The question still needs to be asked how Subhash suddenly developed pulmonary embolism, or the lowering of the heart rate, when he had so recently been found ''medically fit'' for the donor procedure?

The Director of Medical Services at Apollo raises an issue that has no scientific basis. Perhaps he believes that the world does not understand medicine. Many individuals die much later than 10 days following complications that have arisen during surgery. An example is an infection - there is no 10 day limitation to death :). While the Director of Medical Services at Apollo needs to go back to his surgical books, we ask the question - why is the medical establishment failing to scrutinise failing procedures?

Experts though are calling for changes in the law as examined by this article.

"Dr Harsh Jauhari, Chairman Department of Renal transmission, said: ‘‘Nobody can be sure about that. The Act states that the hospital has to set up an authorisation committee which can verify if there has been a possibility of some monetary transaction’’.Supreme Court lawyer H.S.Phoolka is of the view that the term is very wide and needs to be restricted. ‘‘This leaves a major loophole in the law and needs specification,’’ he said"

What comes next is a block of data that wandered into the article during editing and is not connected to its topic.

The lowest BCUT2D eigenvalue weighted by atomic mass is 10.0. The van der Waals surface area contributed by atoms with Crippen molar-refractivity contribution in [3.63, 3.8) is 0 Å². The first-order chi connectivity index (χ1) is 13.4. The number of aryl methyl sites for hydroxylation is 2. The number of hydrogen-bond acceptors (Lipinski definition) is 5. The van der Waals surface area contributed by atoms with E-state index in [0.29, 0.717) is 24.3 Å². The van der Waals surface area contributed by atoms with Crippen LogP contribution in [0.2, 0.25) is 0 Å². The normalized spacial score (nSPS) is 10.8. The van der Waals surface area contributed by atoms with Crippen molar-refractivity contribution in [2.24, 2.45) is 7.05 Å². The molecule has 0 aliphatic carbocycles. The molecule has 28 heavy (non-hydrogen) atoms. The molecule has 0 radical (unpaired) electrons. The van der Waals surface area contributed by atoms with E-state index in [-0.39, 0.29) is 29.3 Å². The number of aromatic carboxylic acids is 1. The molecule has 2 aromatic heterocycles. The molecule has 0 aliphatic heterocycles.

The next question that was asked - was the donor selling his organ?

So, the mystery continues...... but everyone has stopped asking questions. It is important to ascertain current statistics on how many donors in India have died due to intra-operative or post operative complications.

Nigel Heaton has been in the news again. See the Daily Mail here.

"Updated regulations were introduced last October after an outcry that foreign patients were being given organs donated by NHS patients – despite the fact there is a critical shortage of organs for the more than 250 Britons awaiting transplants.

But King’s College Hospital, in South London, is ignoring the rules and has carried out a liver transplant on a fee-paying patient, believed to be from Greece.

It emerged last year that almost 800 transplants had been performed by the NHS on non-UK patients over the past decade.

Some surgeons are making up to £20,000 a time by accepting private overseas patients for transplants"

Family members allege negligence; hospital official denies charge

# Woman donates part of her liver for husband's liver transplantation
# But her husband dies just two weeks after the surgery due to sepsis

HYDERABAD: A. Prameela, a 60-year-old woman, who donated a part of her liver for liver transplantation of her husband four years ago, died on Tuesday at Global Hospitals, amidst accusations of negligence by family members.

Her husband A. Jagannatham, who underwent the transplantation in April 2003, died two weeks after the surgery due to sepsis, said to be a common cause of death in such cases.

He was among the first few patients in the State to have undergone the transplant. His family members had lodged a complaint then with the police alleging gross negligence on the part of the hospital.